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Damage Scaling[edit]

As you combo the opponent, you will notice that each attack does less damage than they would individually. This is due to damage scaling, otherwise known as damage proration. To determine how much damage the second hit onwards in a combo will deal, there is a formula:

Damage = (Base Damage of the attack) * (Character Combo Rate) * (P1 of the first hit) * (P2 of all the preceeding hits in a combo) * (any special prorations)

Keep in mind that the first hit of a combo still applies its P2 to the second hit onwards. P2 also stacks multiplicatively. For example, for the third hit of a combo, P2 = (P2 of first hit * P2 of second hit).

Characters Combo Rate
Everyone 60%
Proration Type Description Applies To
P1 Applied only when the first hit of a combo Next attack onwards
P2 Applied to every hit of a combo (except for once P2)* Next attack onwards
Bonus Only some moves have Bonus Proration. Proration value of greater that 100%.

Using the move 2+ in a combo will not add bonus proration.

Next attack onwards
Combo Rating Applied 2nd hit onward. Varies with each character 2nd hit onwards
Guard Crush Applied to attacks taken while guard crushed All
Special Only some moves have Special Proration (such as Hakumen in Mugen).
See character frame data for details.
Danger Applied to combos when opponent is in Danger State All
Once P2
Attacks with a (once) following the number for P2 will only apply P2 the first time the attack hits.
Some attacks ignore this damage scaling. For example all throw do their full damage and ignore any damage scaling. Most Distortion Drives do at least 20% of their damage. See the Minimum Damage section for details. Some attacks also ignore the Character Combo rate, such as all Crush Triggers and Tager's Atomic Collider.

Example 1:

  • Hakumen: 5C > ODc > J.214C > 5C
  • Haku-men's has a combo rate of 60%
  • 5C deals 1100. It has a P1 of 100 and a P2 of 92.
  • J.214C deals 2500 and has a P2 of 92.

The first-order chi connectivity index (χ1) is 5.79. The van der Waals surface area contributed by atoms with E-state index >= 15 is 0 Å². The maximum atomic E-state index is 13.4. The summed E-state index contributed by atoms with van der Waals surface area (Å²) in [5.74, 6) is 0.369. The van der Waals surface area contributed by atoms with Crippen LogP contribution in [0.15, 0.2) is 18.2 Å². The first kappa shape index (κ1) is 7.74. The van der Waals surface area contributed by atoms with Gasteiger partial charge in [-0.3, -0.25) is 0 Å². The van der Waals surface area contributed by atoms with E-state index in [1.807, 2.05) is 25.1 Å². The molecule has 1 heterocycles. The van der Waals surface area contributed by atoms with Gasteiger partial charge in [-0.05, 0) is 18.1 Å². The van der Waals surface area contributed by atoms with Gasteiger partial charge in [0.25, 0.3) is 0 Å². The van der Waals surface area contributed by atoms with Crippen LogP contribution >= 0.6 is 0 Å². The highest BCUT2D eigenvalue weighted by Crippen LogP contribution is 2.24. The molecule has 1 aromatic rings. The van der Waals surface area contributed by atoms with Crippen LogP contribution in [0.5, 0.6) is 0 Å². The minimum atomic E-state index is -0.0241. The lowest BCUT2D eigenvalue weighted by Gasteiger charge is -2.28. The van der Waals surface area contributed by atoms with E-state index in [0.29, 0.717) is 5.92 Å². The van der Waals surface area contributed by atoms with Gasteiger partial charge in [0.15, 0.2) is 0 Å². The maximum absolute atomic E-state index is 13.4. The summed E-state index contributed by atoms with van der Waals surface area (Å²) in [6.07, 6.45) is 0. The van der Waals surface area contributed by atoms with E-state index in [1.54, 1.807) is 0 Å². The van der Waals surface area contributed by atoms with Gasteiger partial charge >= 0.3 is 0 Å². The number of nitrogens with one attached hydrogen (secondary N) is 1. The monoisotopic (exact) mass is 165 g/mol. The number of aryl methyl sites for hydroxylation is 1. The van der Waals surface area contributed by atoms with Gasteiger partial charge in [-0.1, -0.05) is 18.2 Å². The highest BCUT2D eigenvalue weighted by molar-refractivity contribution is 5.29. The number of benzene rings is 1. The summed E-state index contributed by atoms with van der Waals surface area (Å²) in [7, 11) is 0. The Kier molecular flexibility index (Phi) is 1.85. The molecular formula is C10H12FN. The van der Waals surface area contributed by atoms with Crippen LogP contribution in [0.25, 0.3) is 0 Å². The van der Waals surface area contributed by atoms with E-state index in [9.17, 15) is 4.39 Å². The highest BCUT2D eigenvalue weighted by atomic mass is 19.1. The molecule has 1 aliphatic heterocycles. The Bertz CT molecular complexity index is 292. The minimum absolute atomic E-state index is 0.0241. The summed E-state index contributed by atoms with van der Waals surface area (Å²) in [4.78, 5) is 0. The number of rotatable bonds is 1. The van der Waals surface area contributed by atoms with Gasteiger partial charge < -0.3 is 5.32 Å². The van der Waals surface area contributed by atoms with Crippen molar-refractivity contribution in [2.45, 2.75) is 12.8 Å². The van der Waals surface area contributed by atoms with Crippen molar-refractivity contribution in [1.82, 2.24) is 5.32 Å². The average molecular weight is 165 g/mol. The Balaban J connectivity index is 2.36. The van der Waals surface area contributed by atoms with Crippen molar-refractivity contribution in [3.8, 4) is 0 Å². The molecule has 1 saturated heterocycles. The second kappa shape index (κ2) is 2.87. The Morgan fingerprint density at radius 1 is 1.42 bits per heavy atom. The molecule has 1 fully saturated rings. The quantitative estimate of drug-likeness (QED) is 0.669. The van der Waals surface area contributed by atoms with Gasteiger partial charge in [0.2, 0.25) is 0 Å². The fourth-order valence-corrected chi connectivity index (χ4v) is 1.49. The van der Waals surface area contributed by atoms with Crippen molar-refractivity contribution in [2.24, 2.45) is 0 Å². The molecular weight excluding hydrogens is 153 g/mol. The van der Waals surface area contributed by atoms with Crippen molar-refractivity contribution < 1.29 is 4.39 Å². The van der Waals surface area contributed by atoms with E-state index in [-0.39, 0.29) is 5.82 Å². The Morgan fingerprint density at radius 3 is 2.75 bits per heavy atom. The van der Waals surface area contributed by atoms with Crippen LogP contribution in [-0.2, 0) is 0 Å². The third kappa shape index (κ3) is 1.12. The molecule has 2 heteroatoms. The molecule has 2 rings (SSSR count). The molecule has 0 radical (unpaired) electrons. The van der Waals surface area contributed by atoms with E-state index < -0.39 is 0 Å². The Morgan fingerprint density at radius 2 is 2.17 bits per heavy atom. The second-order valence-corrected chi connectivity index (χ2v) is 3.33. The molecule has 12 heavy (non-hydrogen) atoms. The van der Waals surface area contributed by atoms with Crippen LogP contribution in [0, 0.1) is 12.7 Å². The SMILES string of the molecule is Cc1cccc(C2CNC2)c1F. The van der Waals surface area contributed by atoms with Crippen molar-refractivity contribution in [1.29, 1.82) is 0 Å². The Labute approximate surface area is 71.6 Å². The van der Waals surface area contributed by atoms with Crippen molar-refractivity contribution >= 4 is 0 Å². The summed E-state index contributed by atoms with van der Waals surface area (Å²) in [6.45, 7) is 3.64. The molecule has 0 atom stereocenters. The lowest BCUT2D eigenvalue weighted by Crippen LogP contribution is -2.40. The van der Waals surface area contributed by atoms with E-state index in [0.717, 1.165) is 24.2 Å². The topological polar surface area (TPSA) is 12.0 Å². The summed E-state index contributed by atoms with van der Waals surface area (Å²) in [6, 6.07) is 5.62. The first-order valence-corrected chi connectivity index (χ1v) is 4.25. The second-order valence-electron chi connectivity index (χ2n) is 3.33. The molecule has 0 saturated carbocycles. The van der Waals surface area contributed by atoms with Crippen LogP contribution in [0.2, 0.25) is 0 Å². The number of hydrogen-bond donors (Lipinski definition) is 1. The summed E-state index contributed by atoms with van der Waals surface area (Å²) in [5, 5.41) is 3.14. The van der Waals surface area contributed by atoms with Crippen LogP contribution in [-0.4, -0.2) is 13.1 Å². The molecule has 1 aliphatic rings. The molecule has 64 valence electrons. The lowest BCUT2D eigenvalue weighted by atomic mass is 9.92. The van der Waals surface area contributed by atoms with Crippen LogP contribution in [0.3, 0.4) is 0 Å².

5C = 1100

J.214C = Raw Tsubaki Damage * Combo rate * 5C's P1 * 5C's P2 = 2500 * 0.6 * 1 * 0.92 = 1380

5C = Raw 5C damage * Combo rate * 5C's P1 * (5C's P2 * Tsubaki's P2) = 1100 * 0.6 * 1 * (0.92 * 0.92) = 558 (rounded down)

Total damage: 1100 + 1380 + 558 = 3038

Example 2:

  • Rachel: 5B > 3C(3)
  • Rachel's has a combo rate of 60%
  • 5B deals 600. It has a P1 of 100 and a P2 of 85.
  • 3C deals 400 3 times. It has a P2 of 79 which is only applied once.

5B = 600

3C(1) = 400 * 5B's P1 * 5B's P2 * Combo rate = 400 * 1 * 0.85 * 0.6 = 204

3C(2) = 400 * 5B's P1 * 5B's P2 * Combo rate * 3C(1)'s P2 = 400 * 1 * 0.85 * 0.6 * 0.79 = 160 (rounded down)

3C(3) = 400 * 5B's P1 * 5B's P2 * Combo rate * 3C(1)'s P2 = 400 * 1 * 0.85 * 0.6 * 0.79 = 160 (rounded down)

Total damage: 600 + 204 + 160*2 = 1124

Minimum Damage[edit]

Most Distortion Drives in BlazBlue will always do 20% of the damage of attack at minimum regardless of damage scaling (a few Distortion Drives have different percentages). This means that using supers at the end of combos is a good way to tack on some extra damage.

In addition, standard throws always do 100% of their original damage regardless of how much damage scaling has occurred beforehand (assuming the opponent does not break your throw). This is also true of most command throws, however comboable will not have 100% minimum damage.